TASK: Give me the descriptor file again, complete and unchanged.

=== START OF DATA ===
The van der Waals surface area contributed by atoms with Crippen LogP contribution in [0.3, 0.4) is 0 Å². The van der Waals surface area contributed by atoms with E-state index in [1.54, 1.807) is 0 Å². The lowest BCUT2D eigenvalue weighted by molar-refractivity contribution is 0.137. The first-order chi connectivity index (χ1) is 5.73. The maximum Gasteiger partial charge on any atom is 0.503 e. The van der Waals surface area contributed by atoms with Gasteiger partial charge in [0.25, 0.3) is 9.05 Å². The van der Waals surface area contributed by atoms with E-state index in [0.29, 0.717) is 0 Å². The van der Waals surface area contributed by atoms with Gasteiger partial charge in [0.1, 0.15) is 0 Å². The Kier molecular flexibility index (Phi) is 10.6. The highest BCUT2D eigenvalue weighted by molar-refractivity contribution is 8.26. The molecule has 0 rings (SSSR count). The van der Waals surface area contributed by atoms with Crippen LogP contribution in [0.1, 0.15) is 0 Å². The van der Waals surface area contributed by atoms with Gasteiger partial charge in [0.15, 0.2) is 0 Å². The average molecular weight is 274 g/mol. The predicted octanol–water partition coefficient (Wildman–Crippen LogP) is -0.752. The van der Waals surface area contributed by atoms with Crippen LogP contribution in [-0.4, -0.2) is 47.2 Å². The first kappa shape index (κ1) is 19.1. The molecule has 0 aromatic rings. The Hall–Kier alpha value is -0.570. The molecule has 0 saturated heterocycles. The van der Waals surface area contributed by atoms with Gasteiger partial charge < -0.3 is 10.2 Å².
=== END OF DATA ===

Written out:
The van der Waals surface area contributed by atoms with Crippen LogP contribution in [0.3, 0.4) is 0 Å². The van der Waals surface area contributed by atoms with E-state index in [1.54, 1.807) is 0 Å². The lowest BCUT2D eigenvalue weighted by molar-refractivity contribution is 0.137. The first-order chi connectivity index (χ1) is 5.73. The maximum Gasteiger partial charge on any atom is 0.503 e. The van der Waals surface area contributed by atoms with Gasteiger partial charge in [0.25, 0.3) is 9.05 Å². The van der Waals surface area contributed by atoms with E-state index in [0.29, 0.717) is 0 Å². The van der Waals surface area contributed by atoms with Gasteiger partial charge in [0.1, 0.15) is 0 Å². The Kier molecular flexibility index (Phi) is 10.6. The highest BCUT2D eigenvalue weighted by molar-refractivity contribution is 8.26. The molecule has 0 rings (SSSR count). The van der Waals surface area contributed by atoms with Crippen LogP contribution in [0.1, 0.15) is 0 Å². The van der Waals surface area contributed by atoms with Gasteiger partial charge in [0.15, 0.2) is 0 Å². The average molecular weight is 274 g/mol. The predicted octanol–water partition coefficient (Wildman–Crippen LogP) is -0.752. The van der Waals surface area contributed by atoms with Crippen LogP contribution in [-0.4, -0.2) is 47.2 Å². The first kappa shape index (κ1) is 19.1. The molecule has 0 aromatic rings. The Hall–Kier alpha value is -0.570. The molecule has 0 saturated heterocycles. The van der Waals surface area contributed by atoms with Gasteiger partial charge < -0.3 is 10.2 Å².